Friday, October 29, 2004

God made us good

There is a concept that has had a stranglehold on the lives of many believers and that is that people are basically evil.

Theologically, there is truth in what is called "Total Depravity." But that has to do with the fact that there is nothing we ourselves can do to merit God's favor. When God created the human race, we, like the rest of creation, were created good. Our first parents' rejection of God's instructions profoundly affected our nature, but did not eradicate the image of God in us. While we cannot claim moral goodness due to our inherited sin nature, there is much of God's goodness still in all people.

Some people say that we don't deserve God's love. While it is true that we deserve the consequences of our wrongs, God loves us, because we are his creatures. He looks upon us with compassion, desiring to bestow mercy on us. He loves us so much that he sent his Son to rescue us. We are truly worth something in his eyes.

Not only do we still possess the image of God, those who have been restored to right relationship with God have been given new hearts in which God himself dwells. In spite of this, many believers still think that their hearts are wicked. While it is true that there is a struggle in our hearts, the true believer has experienced a radical internal change. God is working both in and through us. The presence of God in the believer ensures the good is the greater force.

For a more thorough treatment of this issue, I recommend John Eldredge's "Waking the Dead - the Glory of a Heart Fully Alive."

Friday, July 23, 2004


When I study the Scripture, I attempt to keep away from speculating as much as possible. I know that this is difficult to do, since I come to the Scriptures with my own set of understands, and I am not always aware of the source of these understandings. That is one of the reasons why we need to read the Bible over and over again. It is by continually re-reading that our wrong assumptions and interpretations are challenged.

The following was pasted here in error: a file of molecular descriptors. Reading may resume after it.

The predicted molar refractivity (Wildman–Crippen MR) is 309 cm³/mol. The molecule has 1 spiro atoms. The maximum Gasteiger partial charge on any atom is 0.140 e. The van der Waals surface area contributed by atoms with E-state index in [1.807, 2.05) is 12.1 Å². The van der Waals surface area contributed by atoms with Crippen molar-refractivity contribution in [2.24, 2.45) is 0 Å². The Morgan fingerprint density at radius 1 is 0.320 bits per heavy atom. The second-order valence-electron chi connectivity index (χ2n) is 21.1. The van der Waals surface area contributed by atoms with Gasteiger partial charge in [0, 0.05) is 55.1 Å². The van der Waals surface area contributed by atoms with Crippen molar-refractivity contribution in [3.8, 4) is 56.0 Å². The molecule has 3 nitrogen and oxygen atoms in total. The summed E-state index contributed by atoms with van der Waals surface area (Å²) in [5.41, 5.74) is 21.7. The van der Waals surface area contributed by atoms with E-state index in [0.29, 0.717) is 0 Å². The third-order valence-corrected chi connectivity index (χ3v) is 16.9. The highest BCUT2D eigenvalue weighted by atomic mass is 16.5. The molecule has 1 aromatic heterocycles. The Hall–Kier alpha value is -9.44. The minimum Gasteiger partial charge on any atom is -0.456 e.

Last night I was discussing the big subject of "what is the purpose of life?" with a friend of mine. At some point he referred to God regularly spending time with Adam and Eve in the garden of Eden. I have heard references to this regularly. Preachers will mention how God used to walk with Adam and Eve in the garden in the cool of the day, etc. But the fact is the Bible only records one incident of this (Genesis 3:8), after Adam and Eve sinned.

The Genesis account provides us with no information as to how much time went by between God's putting them in the garden and when they sinned. It may have been a short time or a long time; we don't know. We may think it would be interesting to know, but if it would do us well to know this information, then God would have provided it in the Scriptures.

Therefore I don't think it is worthwhile or helpful to us to spend time and energy extrapolating meaning from silence. We would do much better to consider the things that have been revealed, rather than thinking about things we don't know anything about.

Wednesday, July 21, 2004

My understanding of Torah

The word Torah means "direction." It is God's direction for life. While the five books of Moses are traditionally referred to as "The Torah," the Torah is actually all God's revelation, primarily and authoritatively contained in the Bible (both Old and New Covenant writings).

Torah is not about rules, but about the ways of God. It requires the wisdom of God (see the Book of Proverbs) to understand how to apply what God says to our lives.

That doesn't mean God has no rules - far from it! But his rules are his directions for successful living, not cold restrictions to prevent us from living well. Some of his directions are restrictive, but that is because we need to learn that not all potential activity is good for us. All God's directives are for our good and for our true freedom.